The White House has agreed to restore 94 days worth of e-mails that vanished during the Bush administration, a liberal watchdog group announced today.
Under a settlement announced Dec. 14, the Obama administration said it will rescue the missing e-mails from backup files, then send them to the National Archives and Records Administration for storage. It will also produce several boxes of documents relating to failures in the White House e-mail system and the Bush administration’s response to those problems.
Citizens for Responsibility and Ethics in Washington sued the Bush White House after it learned that potentially millions of e-mails from between March 2003 and October 2005 had disappeared. The public interest group accused the administration of failing to take action to retrieve the e-mails or to establish an appropriate electronic record-keeping system.
Anne Weismann, chief counsel for CREW, said the e-mails will be separated into presidential and federal records collections, and that they could become accessible to public records requests.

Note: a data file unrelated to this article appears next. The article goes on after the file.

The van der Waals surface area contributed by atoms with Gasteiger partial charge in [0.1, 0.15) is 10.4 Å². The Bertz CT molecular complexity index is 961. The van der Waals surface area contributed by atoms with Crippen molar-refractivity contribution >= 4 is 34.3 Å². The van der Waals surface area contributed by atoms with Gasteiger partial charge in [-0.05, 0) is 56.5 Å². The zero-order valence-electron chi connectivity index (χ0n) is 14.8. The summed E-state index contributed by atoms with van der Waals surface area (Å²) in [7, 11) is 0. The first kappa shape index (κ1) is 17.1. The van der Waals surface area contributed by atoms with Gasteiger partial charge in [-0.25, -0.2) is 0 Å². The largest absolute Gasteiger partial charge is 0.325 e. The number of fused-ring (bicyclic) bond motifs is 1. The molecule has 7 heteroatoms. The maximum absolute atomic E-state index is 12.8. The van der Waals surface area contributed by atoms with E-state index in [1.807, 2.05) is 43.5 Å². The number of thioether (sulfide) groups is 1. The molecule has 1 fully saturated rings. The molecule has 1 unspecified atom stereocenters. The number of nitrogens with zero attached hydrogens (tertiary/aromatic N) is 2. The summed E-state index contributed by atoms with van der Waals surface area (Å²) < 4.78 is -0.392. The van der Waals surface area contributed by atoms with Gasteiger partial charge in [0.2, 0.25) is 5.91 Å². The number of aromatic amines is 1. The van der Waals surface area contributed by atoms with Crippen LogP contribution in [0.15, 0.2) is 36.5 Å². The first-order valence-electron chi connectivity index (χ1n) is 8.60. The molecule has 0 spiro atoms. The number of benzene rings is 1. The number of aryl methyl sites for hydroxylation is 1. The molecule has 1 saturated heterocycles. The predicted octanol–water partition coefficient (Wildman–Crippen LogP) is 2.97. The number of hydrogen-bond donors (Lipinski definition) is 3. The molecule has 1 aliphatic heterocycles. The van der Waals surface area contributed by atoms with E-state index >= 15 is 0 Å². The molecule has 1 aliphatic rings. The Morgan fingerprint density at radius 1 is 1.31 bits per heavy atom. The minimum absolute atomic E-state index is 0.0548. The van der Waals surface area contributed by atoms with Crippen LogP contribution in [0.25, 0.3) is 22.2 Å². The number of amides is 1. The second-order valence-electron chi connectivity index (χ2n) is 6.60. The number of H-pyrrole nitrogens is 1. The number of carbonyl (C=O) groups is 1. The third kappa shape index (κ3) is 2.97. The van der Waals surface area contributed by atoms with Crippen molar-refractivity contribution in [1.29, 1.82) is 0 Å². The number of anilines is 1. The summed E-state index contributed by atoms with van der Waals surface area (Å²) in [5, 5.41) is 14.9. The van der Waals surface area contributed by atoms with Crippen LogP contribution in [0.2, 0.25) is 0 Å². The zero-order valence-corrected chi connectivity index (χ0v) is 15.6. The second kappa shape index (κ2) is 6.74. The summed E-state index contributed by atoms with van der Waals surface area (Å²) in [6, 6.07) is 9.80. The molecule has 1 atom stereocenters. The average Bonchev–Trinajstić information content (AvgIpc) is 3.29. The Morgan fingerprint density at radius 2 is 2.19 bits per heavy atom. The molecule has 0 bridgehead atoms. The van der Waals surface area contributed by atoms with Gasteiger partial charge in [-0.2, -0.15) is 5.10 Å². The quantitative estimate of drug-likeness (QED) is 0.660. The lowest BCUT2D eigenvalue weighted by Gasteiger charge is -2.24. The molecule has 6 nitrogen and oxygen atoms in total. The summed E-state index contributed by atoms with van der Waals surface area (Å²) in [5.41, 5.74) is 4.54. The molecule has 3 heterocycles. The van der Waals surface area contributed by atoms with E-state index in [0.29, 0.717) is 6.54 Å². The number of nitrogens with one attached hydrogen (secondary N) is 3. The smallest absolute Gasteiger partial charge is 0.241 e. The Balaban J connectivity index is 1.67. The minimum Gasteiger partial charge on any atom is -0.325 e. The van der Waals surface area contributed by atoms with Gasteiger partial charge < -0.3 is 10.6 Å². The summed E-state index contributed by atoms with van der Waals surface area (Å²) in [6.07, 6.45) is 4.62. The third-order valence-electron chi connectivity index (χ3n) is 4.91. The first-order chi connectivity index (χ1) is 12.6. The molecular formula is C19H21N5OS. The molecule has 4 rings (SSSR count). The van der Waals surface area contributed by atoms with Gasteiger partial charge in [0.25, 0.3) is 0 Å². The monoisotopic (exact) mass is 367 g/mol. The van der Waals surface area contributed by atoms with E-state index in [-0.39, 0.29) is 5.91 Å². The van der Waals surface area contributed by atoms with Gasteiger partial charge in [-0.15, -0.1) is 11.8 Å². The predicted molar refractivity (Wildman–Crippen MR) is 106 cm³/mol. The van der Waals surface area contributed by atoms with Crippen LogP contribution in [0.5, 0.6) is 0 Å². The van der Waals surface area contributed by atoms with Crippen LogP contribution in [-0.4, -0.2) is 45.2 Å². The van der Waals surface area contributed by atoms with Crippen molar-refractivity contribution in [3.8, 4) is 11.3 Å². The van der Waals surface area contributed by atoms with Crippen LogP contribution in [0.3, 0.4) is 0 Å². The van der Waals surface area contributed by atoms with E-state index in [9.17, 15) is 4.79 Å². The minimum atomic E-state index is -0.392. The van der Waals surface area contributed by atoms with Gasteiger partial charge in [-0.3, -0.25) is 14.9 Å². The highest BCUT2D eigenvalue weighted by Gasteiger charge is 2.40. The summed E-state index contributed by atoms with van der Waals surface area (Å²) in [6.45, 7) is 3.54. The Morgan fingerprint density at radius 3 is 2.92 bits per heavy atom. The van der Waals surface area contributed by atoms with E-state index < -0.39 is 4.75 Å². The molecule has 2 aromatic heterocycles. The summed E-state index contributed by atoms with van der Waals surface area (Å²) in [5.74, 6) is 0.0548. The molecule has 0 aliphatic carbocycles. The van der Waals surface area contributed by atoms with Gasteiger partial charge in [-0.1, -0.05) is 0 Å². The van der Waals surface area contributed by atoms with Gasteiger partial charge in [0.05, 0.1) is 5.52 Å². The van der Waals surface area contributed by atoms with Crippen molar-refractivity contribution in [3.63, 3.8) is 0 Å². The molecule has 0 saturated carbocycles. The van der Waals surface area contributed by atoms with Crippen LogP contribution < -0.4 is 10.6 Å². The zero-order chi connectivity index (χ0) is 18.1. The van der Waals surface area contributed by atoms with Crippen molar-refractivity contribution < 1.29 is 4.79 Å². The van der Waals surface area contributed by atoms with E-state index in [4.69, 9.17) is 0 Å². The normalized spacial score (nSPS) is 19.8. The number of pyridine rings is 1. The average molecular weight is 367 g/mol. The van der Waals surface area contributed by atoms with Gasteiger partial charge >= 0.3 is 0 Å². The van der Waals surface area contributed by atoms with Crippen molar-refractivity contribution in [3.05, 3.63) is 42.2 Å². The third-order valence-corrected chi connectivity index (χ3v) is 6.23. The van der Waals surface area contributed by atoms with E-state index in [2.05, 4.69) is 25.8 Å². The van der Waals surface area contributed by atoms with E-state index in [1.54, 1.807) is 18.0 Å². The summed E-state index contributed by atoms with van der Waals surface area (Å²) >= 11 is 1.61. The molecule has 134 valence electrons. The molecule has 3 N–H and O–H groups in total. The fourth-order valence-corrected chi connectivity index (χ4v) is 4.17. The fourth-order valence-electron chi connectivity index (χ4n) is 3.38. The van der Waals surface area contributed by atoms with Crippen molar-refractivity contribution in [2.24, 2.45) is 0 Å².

“There is the hope of public access, while, without restoration, there wouldn’t have been that hope at all,” Weismann said. “They would have been gone forever.”
After the announcement, Senate Judiciary Chair Patrick Leahy (D-Vt.) issued a statement condemning the Bush administration's handling of the e-mail controversy:
“The Senate Judiciary Committee never accepted the Bush administration’s conclusion that millions of its emails were ‘lost.’ In fact, President Bush’s spokesperson was dismissive of congressional requests that the administration recover the emails. This was another example of the Bush administration’s reflexive resistance to congressional oversight and the public’s right to know.”